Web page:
Poland's military authorities today stepped up security measures in Warsaw and other cities on the eve of an important session of parliament, which is expected to dissolve the suspended Solidarity trade union.

Riot police trained in dispersing demonstrators and breaking strikes moved back into several hotels in Warsaw in apparent anticipation of trouble. Underground Solidarity leaders, however, still seemed undecided on how to react to the imminent delegalization of their union.

The government press spokesman, Jerzy Urban, told a press conference that even if parliament amended a draft law setting stringent conditions for trade-union activity, that would not affect a clause withdrawing the registration of existing unions, including Solidarity.

Urban said that according to a recent opinion poll conducted by the authorities, 34 percent of those questioned favored setting up new unions against 39 percent who wanted to maintain the old ones.

In a speech to Communist Party members near the central city of Lodz, Deputy Premier Mieczyslaw Rakowski acknowledged that Solidarity's delegalization could provoke strong reactions from some people. But he said the measure was indispensable since Solidarity members had failed to repudiate their "extremist" leaders.

"I think the best solution is to treat the Solidarity era as a closed chapter in the history of the trade-union movement," he said. "Closing the chapter does not mean condemning everything that happened then. It means opening a new chapter and the creation of opportunities for getting out of the chaos."

Solidarity sources said the remnants of the union leadership who escaped arrest when martial law was declared in December were divided over how to react to the government move. Some favored a total boycott of the new unions while others advocated attempting to dominate them.

The draft law stipulates that unions will be re-established from the end of this year at the factory level only, with just one union allowed per factory.

Leaflets circulating in Warsaw called upon Solidarity supporters to remain calm over the weekend and await further instructions. "Let us and not the government choose the date and place for protest against the dissolution of Solidarity," the leaflets said. The authenticity of the leaflets could not, however, be confirmed.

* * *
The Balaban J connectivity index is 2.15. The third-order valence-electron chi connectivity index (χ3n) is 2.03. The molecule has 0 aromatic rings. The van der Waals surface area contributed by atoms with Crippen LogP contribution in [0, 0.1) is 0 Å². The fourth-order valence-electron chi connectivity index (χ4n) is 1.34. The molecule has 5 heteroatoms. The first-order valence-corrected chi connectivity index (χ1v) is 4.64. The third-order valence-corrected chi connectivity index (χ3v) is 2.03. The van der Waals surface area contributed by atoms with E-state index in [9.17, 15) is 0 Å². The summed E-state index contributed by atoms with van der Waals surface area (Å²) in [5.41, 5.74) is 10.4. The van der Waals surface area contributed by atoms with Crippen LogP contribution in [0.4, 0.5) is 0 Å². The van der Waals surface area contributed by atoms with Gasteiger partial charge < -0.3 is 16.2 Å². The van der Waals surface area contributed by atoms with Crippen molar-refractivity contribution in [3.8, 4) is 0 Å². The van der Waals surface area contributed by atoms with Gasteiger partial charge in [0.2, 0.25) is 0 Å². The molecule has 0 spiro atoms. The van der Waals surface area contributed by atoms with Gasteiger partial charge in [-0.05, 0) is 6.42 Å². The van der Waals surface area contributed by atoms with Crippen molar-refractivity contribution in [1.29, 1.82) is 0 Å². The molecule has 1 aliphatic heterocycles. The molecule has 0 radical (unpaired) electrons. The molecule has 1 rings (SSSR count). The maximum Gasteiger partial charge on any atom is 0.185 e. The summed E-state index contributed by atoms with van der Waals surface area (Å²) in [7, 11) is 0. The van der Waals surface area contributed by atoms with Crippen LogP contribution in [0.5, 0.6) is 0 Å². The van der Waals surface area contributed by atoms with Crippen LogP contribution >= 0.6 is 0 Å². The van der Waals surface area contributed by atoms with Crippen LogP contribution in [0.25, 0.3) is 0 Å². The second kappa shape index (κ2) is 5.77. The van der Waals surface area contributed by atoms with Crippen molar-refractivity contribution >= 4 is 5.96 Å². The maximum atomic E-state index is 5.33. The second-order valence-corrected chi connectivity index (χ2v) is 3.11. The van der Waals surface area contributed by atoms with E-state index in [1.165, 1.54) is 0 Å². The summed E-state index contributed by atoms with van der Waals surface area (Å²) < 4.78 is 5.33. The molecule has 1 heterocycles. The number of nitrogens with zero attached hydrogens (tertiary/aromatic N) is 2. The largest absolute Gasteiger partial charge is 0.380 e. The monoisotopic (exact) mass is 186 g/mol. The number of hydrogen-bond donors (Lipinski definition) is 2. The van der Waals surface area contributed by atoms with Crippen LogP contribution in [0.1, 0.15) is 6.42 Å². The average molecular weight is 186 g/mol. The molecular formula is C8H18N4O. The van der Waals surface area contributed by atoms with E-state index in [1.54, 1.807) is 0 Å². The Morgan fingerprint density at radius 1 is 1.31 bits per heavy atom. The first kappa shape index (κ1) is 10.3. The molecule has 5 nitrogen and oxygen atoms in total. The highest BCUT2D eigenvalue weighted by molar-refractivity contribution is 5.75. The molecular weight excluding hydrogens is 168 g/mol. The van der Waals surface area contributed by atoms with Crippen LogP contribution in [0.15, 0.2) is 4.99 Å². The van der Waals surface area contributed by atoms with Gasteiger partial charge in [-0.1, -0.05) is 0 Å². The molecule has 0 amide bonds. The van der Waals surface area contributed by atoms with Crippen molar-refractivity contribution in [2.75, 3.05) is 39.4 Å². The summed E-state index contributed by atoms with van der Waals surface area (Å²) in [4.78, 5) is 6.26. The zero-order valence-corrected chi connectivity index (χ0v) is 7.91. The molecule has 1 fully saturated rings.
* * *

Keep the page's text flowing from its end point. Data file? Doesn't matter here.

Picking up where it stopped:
The formulation of a response by Solidarity to the new legislation seems to have been complicated by the arrest earlier this week of Wladyslaw Frasyniuk, one of the union's top four underground leaders. Frasyniuk was arrested on Tuesday afternoon in his hometown of Wroclaw in southwestern Poland.

Newspaper accounts said he possessed a false identity card, had grown a beard and dyed his hair. "You win this round," he was quoted as telling security police when he was detained in the stairwell of a local apartment building. He was said to have been on his way to meet with fellow underground Solidarity activists.

Solidarity sources said that a roundup of other activists appeared to be in progress and that several people associated with the Warsaw underground newspaper Tygodnik Mazowsze had been detained by police.

A former adviser to the union said that Frasyniuk's arrest could result in the adoption of more radical policies by the underground in Wroclaw, which is one of the strongholds of support for Solidarity and resistance to martial law. Frasyniuk's likely successor as head of the union's Wroclaw branch, Konrad Morawiecki, was reported to favor "much more extreme" tactics.

A senior adviser to the Roman Catholic Church, meanwhile, revealed that the primate of Poland, Archbishop Jozef Glemp, had turned down last Friday and again Tuesday requests for meetings with the country's military leader, Gen. Wojciech Jaruzelski, in order to show his disapproval of the planned legislation. He was reported as telling a government emissary that he saw no point in such a meeting until the government responded to a detailed memorandum outlining the church's views on resolving the political crisis.

The church adviser said that, during previous meetings, Jaruzelski had assured Glemp that Solidarity would eventually be allowed to resume its activities. It was not known if that remained Jaruzelski's view.